Perhaps it is time to send in the Ofsted inspectors. Dave’s academy is starting to look a most unruly place. Playground fights between groups of boys, all wearing the same blue uniform, happen on a daily basis.
First Johnson B from the lower fifth says that headmaster Dave is lining up alongside some most unsavoury characters, including Hitler A and Napoleon B. He omits to mention Caesar J, Charlemagne and Philip II of Spain, all longstanding enemies of the school. But they are clearly in his mind. So along comes Heseltine M, a sort of superannuated prefect, to slap down young BoJo for spouting obscenities and to accuse him of losing the plot.
Then Major J, another old boy from the Heseltine camp, says that BoJo and his Brexiteering ilk should take themselves off to North Korea if they think that the school should ruled by the head and his governors rather than an assortment of Continental trustees with exotic names like Juncker J-C and Merkel A.
Duncan Smith I, a senior master of the BoJo tendency, likens the school burser, Osborne G, to Pinocchio for his predilection for making outrageous claims, such as a collapse in the value of the school buildings of up to 18 per cent if the foreign trustees are deprived of their supervisory role.
The local girls’ academy joins in the fight with Patel P accusing Dave and his chums of hysteria and hurling personal abuse at the BoJo gang. Dave says some of the girls are behaving appallingly and face expulsion. Another top girl, Mordaunt P, weighs in on Patel’s side, saying the school is about to be over-run by Turks. Dave says she is talking rot.
Meanwhile, the bursar, who has an awful lot of friends in high places, especially the Treasury, the CBI, the IMF, the OECD, the big banks, the Americans and the big companies, including the big shops like Tesco and Marks & Spencer, warns those inclined to side with Johnson B that tuck shop prices will soar, interest rates will rocket, pocket money will be slashed and double maths will be compulsory even on Sundays if they follow their turbulent Prince.
You get the picture. Back in January, David Cameron was telling Cabinet ministers that he expected a civilised and respectful debate about Britain’s European destiny. Today, we are witnessing a playground punch-up among the boys in blue.
It was always likely to end this way. First, because where you stand on Europe is an atavistic matter. You are either appalled that a country that within living memory ruled a quarter of the planet (rather well actually) can no longer control its own borders and enforce its own laws. Or you are prepared to trade your democratic birthright for the promise – utterly worthless of course – of continuing safety and economic prosperity. There is not an awful lot of common ground between people, albeit sailing under the same political colours, who believe that Britain should again stand on its own two feet and those who think that the nation state, even a great one that has saved Europe from tyranny more than once, is a relic of the past.
The EU referendum is a very big deal because it raises an existential question. What is Britain – and by extension who are the British? Is Britain just another middle-ranking European power content to be swallowed up by some amorphous European bureaucracy (the EU will never amount to a superstate despite its ludicrous pretensions) – or is Britain different? It certainly was different since it gave the world parliamentary democracy, the rule of law, the English language, countless technological inventions, the Industrial Revolution, many of the greatest writers and scientists the world has ever seen, and just about every sporting pastime known to man – and woman. It has also been the most stable and civilised society in the world for 1,000 years and just about invented good manners and Christian concern for the least fortunate. But may be, harking back to the likes of Cameron, Osborne and Heseltine, it is not different any more.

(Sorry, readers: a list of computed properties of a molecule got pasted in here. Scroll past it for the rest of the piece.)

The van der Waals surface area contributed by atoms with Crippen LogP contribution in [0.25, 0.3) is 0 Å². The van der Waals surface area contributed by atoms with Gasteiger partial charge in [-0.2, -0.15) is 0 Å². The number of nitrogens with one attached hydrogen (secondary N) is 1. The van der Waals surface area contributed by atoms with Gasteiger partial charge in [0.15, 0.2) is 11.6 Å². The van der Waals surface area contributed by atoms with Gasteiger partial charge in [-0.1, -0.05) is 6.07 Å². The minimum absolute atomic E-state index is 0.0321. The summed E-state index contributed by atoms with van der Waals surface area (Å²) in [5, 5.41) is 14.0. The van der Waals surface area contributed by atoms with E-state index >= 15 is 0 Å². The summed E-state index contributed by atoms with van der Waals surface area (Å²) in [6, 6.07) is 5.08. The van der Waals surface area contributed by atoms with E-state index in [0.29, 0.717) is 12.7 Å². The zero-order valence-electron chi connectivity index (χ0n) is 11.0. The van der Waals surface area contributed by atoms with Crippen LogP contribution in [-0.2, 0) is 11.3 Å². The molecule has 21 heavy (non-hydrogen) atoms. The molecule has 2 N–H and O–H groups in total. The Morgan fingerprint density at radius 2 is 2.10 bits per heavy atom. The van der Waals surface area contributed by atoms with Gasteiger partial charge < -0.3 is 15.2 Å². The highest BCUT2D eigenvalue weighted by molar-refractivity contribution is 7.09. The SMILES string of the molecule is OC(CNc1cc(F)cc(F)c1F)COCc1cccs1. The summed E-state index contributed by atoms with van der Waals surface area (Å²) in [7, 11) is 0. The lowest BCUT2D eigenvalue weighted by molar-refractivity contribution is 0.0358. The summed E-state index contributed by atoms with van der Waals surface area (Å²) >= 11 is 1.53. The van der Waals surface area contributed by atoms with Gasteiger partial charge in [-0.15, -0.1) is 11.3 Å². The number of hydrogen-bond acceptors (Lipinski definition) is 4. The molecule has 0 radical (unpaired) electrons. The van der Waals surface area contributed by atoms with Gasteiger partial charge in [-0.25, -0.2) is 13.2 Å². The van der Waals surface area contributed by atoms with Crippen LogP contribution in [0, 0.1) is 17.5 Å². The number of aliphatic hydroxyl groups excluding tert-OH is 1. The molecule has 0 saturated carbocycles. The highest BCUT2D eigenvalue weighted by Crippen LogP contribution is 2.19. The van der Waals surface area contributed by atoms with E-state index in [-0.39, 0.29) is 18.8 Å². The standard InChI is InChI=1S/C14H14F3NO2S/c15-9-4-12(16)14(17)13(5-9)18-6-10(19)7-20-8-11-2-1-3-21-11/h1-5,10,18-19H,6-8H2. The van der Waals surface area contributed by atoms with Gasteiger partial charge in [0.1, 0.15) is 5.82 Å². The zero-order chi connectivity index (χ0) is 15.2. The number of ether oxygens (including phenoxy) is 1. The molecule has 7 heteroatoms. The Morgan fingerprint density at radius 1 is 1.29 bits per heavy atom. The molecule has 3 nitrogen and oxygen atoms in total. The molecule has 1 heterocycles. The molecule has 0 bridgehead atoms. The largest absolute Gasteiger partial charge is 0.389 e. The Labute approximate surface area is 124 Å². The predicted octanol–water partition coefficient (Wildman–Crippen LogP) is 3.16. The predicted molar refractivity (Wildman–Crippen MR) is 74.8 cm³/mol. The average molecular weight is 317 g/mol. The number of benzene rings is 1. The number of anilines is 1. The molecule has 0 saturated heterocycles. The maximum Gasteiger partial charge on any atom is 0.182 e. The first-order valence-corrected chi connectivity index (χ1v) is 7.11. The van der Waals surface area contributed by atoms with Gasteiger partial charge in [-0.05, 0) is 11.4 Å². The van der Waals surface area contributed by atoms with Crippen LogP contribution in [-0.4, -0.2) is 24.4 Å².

That is one reason for the savagery of the playground fight in the Blue academy. But there is another, more visceral reason. This is not just a scrap over lofty notions of who we are. It is also a fight over who will inherit the crown. Cameron knows that if he tumbles on June 23, he and his chums are toast. The keys to No 10 will pass to the advocates of Brexit, most likely Boris Johnson, the man vilified by the Remain gang because they thought they could buy him off with the promise of some shiny new baubles. Even if Cameron and Osborne pull through, their party will probably turn to an opponent of European integration within a couple of years.
Twenty years ago, amid the last outbreak of Tory infighting over Europe, the idea of pulling out of Europe was not even on the cards. Then the argument was about “being in the heart of Europe”, as Mr Major put it so many times, reforming Europe via “subsidiarity”, and whether or not we should join the benighted single currency. Now the European old guard, represented by the likes of Major, Heseltine and Kenneth Clarke, look desperately out of date. Along with their current counterparts such as Cameron and Osborne, only by predicting such fantasies as World War III, economic Armageddon and a property crash can they hope to terrify the public into sticking with Brussels. But the very fact that they have to resort to such patent nonsense is proof that the European dream has died and that a few years from now the Tory party will be in Brexit hands.
Judging from the polls and the betting markets, Fear (ie Remain) looks set to triumph over Hope (ie Leave) on June 23. If it does, it will prove a fleeting victory.
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